This Greener Tech Bite presents an introduction and refresher course on flow wrapper cutting and sealing head components. Knowing these components and understanding how they function is important, base knowledge for operators, maintenance personnel, engineers, packaging material suppliers, and others that work to efficiently produce quality packages.
The following illustrations and descriptions are based on a common cutting and sealing head design. Components and adjustment methods may differ on some wrapper makes and models, but their overall function remains the same.
The head includes a lower shaft and an upper shaft.
Bearings and Bearing Blocks
Bearings that support the shafts and allow them to rotate accurately are mounted in the bearing blocks.
The lower shaft is driven by the machine. A gear on the lower shaft mates with and drives a gear on the upper shaft. In most cases, the upper gear can be adjusted to spin the upper shaft independently of the lower shaft to ensure proper alignment and phasing of the sealing jaws.
A split, or anti-backlash, gear can be adjusted to remove backlash, or free play, between the gears, which causes misalignment of the sealing jaws.
Lower sealing jaws are mounted on the lower shaft, and upper jaws on the upper shaft.
Jaws should be installed with proper mounting bolts and hardened washers to ensure that they are accurately seated on the shafts and don’t shift out of alignment.
A wrapper can utilize one to four, and occasionally more, pairs of sealing jaws, depending on package length and line speed requirements.
Heaters and Thermocouples
For heat seal applications, cartridge heaters and thermocouples are inserted into holes bored in the sealing jaws and are connected to the temperature controller through slip rings or rotary electrical connectors mounted on the end of each shaft.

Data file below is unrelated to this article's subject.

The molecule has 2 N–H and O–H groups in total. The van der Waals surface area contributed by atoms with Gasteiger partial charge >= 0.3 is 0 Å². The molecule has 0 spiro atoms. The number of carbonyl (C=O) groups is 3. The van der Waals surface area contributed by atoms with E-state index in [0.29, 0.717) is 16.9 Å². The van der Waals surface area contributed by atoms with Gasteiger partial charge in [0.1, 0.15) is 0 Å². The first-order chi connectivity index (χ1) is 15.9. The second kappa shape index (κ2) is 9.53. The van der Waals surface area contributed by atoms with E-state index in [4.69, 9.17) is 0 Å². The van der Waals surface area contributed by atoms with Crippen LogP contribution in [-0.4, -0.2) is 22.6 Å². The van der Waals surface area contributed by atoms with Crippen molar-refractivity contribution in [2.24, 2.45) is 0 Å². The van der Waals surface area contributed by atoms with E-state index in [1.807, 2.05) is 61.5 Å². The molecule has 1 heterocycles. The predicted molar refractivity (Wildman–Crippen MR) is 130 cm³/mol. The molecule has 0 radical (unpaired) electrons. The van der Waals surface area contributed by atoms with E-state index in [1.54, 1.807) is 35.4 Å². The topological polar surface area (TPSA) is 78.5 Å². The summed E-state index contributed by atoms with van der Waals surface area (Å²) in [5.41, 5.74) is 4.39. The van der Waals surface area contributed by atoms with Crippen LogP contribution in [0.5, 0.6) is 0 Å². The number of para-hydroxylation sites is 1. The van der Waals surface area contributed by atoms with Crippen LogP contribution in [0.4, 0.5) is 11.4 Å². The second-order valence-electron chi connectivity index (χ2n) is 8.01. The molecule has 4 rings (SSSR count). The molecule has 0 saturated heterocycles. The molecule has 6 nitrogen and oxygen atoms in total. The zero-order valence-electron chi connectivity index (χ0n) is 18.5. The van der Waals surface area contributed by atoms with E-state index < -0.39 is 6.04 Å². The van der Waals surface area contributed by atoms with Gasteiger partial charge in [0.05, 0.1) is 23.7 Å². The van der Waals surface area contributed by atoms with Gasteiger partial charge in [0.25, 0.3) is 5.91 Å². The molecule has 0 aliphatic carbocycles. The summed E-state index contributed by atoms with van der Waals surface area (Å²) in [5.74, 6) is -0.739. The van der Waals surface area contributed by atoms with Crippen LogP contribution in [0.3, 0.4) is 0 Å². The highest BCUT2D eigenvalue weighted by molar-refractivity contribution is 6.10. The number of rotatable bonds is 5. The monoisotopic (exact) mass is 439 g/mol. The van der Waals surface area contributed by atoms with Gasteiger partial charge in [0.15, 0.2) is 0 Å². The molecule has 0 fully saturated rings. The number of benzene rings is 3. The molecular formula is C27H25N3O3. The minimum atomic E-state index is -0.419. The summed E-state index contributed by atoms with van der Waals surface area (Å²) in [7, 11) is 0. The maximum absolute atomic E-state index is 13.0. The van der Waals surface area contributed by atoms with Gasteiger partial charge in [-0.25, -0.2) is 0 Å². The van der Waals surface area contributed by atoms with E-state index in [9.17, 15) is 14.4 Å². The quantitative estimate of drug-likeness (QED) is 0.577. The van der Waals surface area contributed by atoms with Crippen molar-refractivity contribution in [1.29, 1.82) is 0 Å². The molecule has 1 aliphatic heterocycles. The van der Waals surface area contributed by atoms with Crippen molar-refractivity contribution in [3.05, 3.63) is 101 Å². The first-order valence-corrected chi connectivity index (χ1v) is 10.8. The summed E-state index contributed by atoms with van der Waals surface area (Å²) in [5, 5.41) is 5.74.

Clearance Adjustment Rods
On many wrappers clearance adjustment rods are adjusted to set the clearance between the upper and lower shafts when sealing jaws are installed.
Some makes and models use other clearance adjustment methods.
On most wrappers pressure springs are adjusted and locked to create the pressure required to seal and cut packages.
Some wrappers utilize compression washers to create this pressure.
Anvils and Knives
Anvils are typically installed in the lower sealing jaws. Knives installed in the upper jaws are adjusted with shims or screws to properly contact the opposing anvil and cut the packaging film.
Product carriers mount on the lower shaft to support packages and keep them on the same horizontal plane as they pass from the infeed belt, through the cutting and sealing head, and onto the discharge belt.
With basic knowledge of the cutting and sealing head assembly on your flow wrappers you can better understand not just the function of individual components, but also how their design and adjustment effect each other and the resulting package quality and productivity.
To learn more about design, setup, and problem-solving for cutting and sealing head components, visit and subscribe to our Technical Resource Blog and contact Greener Corporation.
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